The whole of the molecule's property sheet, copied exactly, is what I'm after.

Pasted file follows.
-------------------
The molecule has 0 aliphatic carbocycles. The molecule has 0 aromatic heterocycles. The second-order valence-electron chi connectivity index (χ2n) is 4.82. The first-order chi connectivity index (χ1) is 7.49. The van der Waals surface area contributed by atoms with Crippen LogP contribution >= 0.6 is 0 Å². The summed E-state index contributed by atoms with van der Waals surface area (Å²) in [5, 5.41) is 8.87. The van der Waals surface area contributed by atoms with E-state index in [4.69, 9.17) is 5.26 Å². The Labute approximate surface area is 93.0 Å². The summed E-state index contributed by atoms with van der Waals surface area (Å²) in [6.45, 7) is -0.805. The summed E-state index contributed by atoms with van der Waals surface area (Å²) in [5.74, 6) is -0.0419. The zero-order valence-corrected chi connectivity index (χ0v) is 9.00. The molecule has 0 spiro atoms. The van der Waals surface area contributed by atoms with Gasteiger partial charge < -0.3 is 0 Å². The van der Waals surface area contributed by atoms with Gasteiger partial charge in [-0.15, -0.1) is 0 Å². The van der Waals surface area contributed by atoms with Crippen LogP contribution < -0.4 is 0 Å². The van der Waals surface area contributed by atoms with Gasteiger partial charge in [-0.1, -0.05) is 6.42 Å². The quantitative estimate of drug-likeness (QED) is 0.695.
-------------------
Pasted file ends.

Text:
The molecule has 0 aliphatic carbocycles. The molecule has 0 aromatic heterocycles. The second-order valence-electron chi connectivity index (χ2n) is 4.82. The first-order chi connectivity index (χ1) is 7.49. The van der Waals surface area contributed by atoms with Crippen LogP contribution >= 0.6 is 0 Å². The summed E-state index contributed by atoms with van der Waals surface area (Å²) in [5, 5.41) is 8.87. The van der Waals surface area contributed by atoms with E-state index in [4.69, 9.17) is 5.26 Å². The Labute approximate surface area is 93.0 Å². The summed E-state index contributed by atoms with van der Waals surface area (Å²) in [6.45, 7) is -0.805. The summed E-state index contributed by atoms with van der Waals surface area (Å²) in [5.74, 6) is -0.0419. The zero-order valence-corrected chi connectivity index (χ0v) is 9.00. The molecule has 0 spiro atoms. The van der Waals surface area contributed by atoms with Gasteiger partial charge < -0.3 is 0 Å². The van der Waals surface area contributed by atoms with Gasteiger partial charge in [-0.15, -0.1) is 0 Å². The van der Waals surface area contributed by atoms with Crippen LogP contribution < -0.4 is 0 Å². The van der Waals surface area contributed by atoms with Gasteiger partial charge in [-0.1, -0.05) is 6.42 Å². The quantitative estimate of drug-likeness (QED) is 0.695.